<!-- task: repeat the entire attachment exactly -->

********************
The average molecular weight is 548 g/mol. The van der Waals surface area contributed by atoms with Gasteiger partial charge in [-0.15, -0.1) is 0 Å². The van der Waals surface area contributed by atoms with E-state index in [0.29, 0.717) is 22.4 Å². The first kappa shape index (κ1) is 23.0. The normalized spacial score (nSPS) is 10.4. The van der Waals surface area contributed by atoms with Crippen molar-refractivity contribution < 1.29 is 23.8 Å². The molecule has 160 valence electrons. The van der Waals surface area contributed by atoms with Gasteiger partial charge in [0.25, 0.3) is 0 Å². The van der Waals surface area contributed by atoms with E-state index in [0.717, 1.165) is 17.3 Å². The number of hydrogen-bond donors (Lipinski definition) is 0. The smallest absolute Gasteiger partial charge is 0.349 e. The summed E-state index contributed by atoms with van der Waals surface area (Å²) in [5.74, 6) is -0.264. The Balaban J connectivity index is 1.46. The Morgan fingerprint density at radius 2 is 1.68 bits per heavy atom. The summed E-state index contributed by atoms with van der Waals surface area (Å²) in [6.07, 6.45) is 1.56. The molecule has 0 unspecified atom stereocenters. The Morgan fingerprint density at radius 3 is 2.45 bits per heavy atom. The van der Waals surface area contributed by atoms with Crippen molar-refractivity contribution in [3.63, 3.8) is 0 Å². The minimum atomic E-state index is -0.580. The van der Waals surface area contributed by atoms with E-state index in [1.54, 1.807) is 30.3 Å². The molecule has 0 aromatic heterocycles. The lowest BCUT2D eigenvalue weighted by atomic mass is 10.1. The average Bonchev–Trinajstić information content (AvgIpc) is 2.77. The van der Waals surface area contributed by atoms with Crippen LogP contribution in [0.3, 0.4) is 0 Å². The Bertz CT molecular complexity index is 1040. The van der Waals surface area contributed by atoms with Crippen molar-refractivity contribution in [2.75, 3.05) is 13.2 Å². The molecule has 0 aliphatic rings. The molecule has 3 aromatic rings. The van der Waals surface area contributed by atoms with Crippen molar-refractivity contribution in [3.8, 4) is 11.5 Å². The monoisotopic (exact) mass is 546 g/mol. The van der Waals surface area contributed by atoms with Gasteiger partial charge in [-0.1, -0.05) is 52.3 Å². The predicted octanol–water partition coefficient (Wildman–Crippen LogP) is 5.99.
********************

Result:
The average molecular weight is 548 g/mol. The van der Waals surface area contributed by atoms with Gasteiger partial charge in [-0.15, -0.1) is 0 Å². The van der Waals surface area contributed by atoms with E-state index in [0.29, 0.717) is 22.4 Å². The first kappa shape index (κ1) is 23.0. The normalized spacial score (nSPS) is 10.4. The van der Waals surface area contributed by atoms with Crippen molar-refractivity contribution < 1.29 is 23.8 Å². The molecule has 160 valence electrons. The van der Waals surface area contributed by atoms with Gasteiger partial charge in [0.25, 0.3) is 0 Å². The van der Waals surface area contributed by atoms with E-state index in [0.717, 1.165) is 17.3 Å². The number of hydrogen-bond donors (Lipinski definition) is 0. The smallest absolute Gasteiger partial charge is 0.349 e. The summed E-state index contributed by atoms with van der Waals surface area (Å²) in [5.74, 6) is -0.264. The Balaban J connectivity index is 1.46. The Morgan fingerprint density at radius 2 is 1.68 bits per heavy atom. The summed E-state index contributed by atoms with van der Waals surface area (Å²) in [6.07, 6.45) is 1.56. The molecule has 0 unspecified atom stereocenters. The Morgan fingerprint density at radius 3 is 2.45 bits per heavy atom. The van der Waals surface area contributed by atoms with Crippen molar-refractivity contribution in [3.63, 3.8) is 0 Å². The minimum atomic E-state index is -0.580. The van der Waals surface area contributed by atoms with E-state index in [1.54, 1.807) is 30.3 Å². The molecule has 0 aromatic heterocycles. The lowest BCUT2D eigenvalue weighted by atomic mass is 10.1. The average Bonchev–Trinajstić information content (AvgIpc) is 2.77. The van der Waals surface area contributed by atoms with Crippen LogP contribution in [0.3, 0.4) is 0 Å². The Bertz CT molecular complexity index is 1040. The van der Waals surface area contributed by atoms with Crippen molar-refractivity contribution in [2.75, 3.05) is 13.2 Å². The molecule has 0 aliphatic rings. The molecule has 3 aromatic rings. The van der Waals surface area contributed by atoms with Crippen molar-refractivity contribution in [3.8, 4) is 11.5 Å². The monoisotopic (exact) mass is 546 g/mol. The van der Waals surface area contributed by atoms with Gasteiger partial charge in [-0.1, -0.05) is 52.3 Å². The predicted octanol–water partition coefficient (Wildman–Crippen LogP) is 5.99.